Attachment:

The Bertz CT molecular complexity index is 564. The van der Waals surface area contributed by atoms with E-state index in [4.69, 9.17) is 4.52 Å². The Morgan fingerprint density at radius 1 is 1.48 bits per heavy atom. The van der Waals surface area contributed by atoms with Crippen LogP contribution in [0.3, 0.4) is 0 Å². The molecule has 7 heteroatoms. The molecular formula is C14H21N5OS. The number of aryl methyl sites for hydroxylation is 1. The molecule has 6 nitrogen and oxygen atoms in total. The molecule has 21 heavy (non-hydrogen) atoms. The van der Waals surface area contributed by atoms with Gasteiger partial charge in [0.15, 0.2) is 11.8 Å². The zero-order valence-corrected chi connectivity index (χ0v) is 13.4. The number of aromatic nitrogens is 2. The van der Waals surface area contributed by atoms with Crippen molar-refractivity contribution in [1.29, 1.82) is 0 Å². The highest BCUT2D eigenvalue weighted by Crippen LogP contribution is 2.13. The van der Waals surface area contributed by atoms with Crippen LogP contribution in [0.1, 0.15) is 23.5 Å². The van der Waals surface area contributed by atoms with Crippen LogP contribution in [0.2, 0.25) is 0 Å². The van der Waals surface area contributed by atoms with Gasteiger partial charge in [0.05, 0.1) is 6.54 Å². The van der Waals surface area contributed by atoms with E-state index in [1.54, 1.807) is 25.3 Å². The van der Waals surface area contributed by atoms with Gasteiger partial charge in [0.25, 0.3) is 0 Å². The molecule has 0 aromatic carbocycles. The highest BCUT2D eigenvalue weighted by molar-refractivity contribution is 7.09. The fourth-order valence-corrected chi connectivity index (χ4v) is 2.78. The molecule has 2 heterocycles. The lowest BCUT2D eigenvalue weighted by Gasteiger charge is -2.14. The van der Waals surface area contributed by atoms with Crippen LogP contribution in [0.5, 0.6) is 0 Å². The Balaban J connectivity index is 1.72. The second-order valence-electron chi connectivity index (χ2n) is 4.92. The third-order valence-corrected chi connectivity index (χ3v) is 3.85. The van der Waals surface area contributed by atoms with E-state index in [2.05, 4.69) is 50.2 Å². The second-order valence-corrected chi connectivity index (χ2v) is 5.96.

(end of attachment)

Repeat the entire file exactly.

The Bertz CT molecular complexity index is 564. The van der Waals surface area contributed by atoms with E-state index in [4.69, 9.17) is 4.52 Å². The Morgan fingerprint density at radius 1 is 1.48 bits per heavy atom. The van der Waals surface area contributed by atoms with Crippen LogP contribution in [0.3, 0.4) is 0 Å². The molecule has 7 heteroatoms. The molecular formula is C14H21N5OS. The number of aryl methyl sites for hydroxylation is 1. The molecule has 6 nitrogen and oxygen atoms in total. The molecule has 21 heavy (non-hydrogen) atoms. The van der Waals surface area contributed by atoms with Gasteiger partial charge in [0.15, 0.2) is 11.8 Å². The zero-order valence-corrected chi connectivity index (χ0v) is 13.4. The number of aromatic nitrogens is 2. The van der Waals surface area contributed by atoms with Crippen molar-refractivity contribution in [1.29, 1.82) is 0 Å². The highest BCUT2D eigenvalue weighted by Crippen LogP contribution is 2.13. The van der Waals surface area contributed by atoms with Crippen LogP contribution in [0.1, 0.15) is 23.5 Å². The van der Waals surface area contributed by atoms with Crippen LogP contribution in [0.2, 0.25) is 0 Å². The van der Waals surface area contributed by atoms with Gasteiger partial charge in [0.05, 0.1) is 6.54 Å². The van der Waals surface area contributed by atoms with E-state index in [1.54, 1.807) is 25.3 Å². The van der Waals surface area contributed by atoms with Gasteiger partial charge in [0.25, 0.3) is 0 Å². The molecule has 0 aromatic carbocycles. The highest BCUT2D eigenvalue weighted by molar-refractivity contribution is 7.09. The fourth-order valence-corrected chi connectivity index (χ4v) is 2.78. The molecule has 2 heterocycles. The lowest BCUT2D eigenvalue weighted by Gasteiger charge is -2.14. The van der Waals surface area contributed by atoms with Crippen LogP contribution in [0.5, 0.6) is 0 Å². The Balaban J connectivity index is 1.72. The second-order valence-electron chi connectivity index (χ2n) is 4.92. The third-order valence-corrected chi connectivity index (χ3v) is 3.85. The van der Waals surface area contributed by atoms with E-state index in [2.05, 4.69) is 50.2 Å². The second-order valence-corrected chi connectivity index (χ2v) is 5.96.